In a modern age filled with technological advances and medical miracles, it’s hard to believe that drowning is still a real concern for both shoreside and seafaring maritime employees. However, that is indeed the case – drowning in the frigid water of the Pacific is still an ever-present risk for seamen and shipyard workers alike.

Generally, hypothermia and drowning can be prevented through the proper implementation of safety measures by your or your loved one’s maritime employer or the owner of the vessel on which you or your loved one served. If these measures or safety equipment are lacking, you may be eligible for compensation for injury due to hypothermia or your loved one’s wrongful death by drowning. An experienced maritime accident attorney will sort through the details of your case and determine which laws are applicable as well as what compensation you can pursue.

Attorneys for Maritime Employees Who Suffered Hypothermia in Alaska, California, Oregon, or Washington

The dedicated maritime injury attorneys of Anderson Carey Williams & Neidzwski, LLP, with offices in Seattle and Bellingham, WA Portland, OR and San Francisco, CA, have decades of combined experience pursuing lawful compensation coast-to-coast from maritime companies whose negligence resulted in injury or death to you or your loved one. Their dedication is founded on a personal passion for maritime pursuits.

If you have survived a fall overboard or vessel sinking, or have lost a loved one who was a seafarer or shipyard worker to a drowning accident in places like the Gulf of Alaska, Bering Sea, or North Pacific, there are various maritime laws that Anderson Carey Williams & Neidzwski, LLP can use to help you receive the maximum compensation you deserve. Your first consultation is free, so call 1 (800) 262-8529 to schedule yours today and find out what Anderson Carey Williams & Neidzwski, LLP can do for your maritime injury or wrongful death case in Washington, Oregon, California, or Alaska.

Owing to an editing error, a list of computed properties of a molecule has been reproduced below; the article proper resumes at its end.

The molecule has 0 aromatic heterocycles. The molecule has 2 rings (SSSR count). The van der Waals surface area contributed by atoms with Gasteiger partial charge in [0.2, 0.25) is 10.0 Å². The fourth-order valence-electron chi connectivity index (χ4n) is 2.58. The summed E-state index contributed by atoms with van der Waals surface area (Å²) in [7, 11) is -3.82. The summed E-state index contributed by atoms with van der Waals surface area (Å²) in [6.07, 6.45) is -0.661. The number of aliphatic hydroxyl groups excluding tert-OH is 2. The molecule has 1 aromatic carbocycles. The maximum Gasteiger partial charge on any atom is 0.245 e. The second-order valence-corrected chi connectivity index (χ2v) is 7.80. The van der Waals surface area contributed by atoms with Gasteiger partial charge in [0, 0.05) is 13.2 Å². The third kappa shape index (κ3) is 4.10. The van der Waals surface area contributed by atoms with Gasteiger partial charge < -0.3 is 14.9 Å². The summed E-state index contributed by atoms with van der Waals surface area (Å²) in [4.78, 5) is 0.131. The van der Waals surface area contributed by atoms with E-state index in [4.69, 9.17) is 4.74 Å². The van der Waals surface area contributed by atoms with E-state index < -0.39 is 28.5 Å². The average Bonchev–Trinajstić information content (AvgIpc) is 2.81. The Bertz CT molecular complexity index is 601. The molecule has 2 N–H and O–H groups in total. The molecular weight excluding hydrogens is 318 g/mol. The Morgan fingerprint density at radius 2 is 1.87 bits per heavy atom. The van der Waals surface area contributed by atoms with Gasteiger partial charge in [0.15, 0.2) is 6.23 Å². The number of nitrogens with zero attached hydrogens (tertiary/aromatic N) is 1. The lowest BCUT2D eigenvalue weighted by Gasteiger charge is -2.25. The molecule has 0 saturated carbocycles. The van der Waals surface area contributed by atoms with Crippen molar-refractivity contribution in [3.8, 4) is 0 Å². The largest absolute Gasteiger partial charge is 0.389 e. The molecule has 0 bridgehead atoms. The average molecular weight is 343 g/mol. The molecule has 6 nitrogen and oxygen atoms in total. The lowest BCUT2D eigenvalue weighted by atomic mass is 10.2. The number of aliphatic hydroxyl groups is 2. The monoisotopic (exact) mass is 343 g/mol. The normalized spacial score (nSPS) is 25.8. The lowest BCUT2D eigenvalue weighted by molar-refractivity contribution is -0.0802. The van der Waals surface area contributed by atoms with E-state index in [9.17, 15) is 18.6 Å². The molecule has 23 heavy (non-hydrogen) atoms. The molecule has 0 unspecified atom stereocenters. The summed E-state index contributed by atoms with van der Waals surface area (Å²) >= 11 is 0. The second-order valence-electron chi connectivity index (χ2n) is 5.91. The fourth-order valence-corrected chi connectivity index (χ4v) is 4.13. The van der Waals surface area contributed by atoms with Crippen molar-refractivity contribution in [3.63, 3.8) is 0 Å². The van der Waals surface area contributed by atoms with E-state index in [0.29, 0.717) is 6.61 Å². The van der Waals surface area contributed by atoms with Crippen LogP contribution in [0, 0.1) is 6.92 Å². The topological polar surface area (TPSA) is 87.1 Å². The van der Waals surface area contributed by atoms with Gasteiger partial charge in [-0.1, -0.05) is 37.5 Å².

Drowning Accident Causes

Drowning rarely, if ever, looks anything like is shown on television or in the movies. Often the victim doesn’t make any sound at all and barely has the energy and wherewithal to stay afloat, much less splash around to get attention – that’s if the victim is conscious. Frequently, maritime worker drowning incidents involve an injured, unconscious worker falling into the water. That is why the most important strategies in decreasing drowning accidents are safety and prevention. Hypothermia or drowning in the maritime industry can be caused by:

  • Insufficient number of personal flotation devices and survival suits
  • Faulty personal flotation devices
  • Failure to educate maritime workers
  • Failure to perform regular, routine safety inspections to ensure required flotation devices are worn
  • Fatigue and exhaustion from overworking
  • Failure to implement a buddy safety system so that no worker works alone
  • Lack of drowning prevention equipment such as life ring buoys, life rafts, and ladders that reach the water
  • Life raft or other survival craft failure
  • Lack of safe access to and from the vessel
  • Slip and fall or trip and fall
  • Lack of fall prevention measures
  • Vessel sinking

Many accidents resulting in hypothermia or death by drowning can be prevented by operating and maintaining a seaworthy ship. That requires not only having the necessary safety equipment onboard and functioning, but also having a maritime crew that is fully trained in several safety procedures to prevent themselves and their fellow crewmembers from drowning.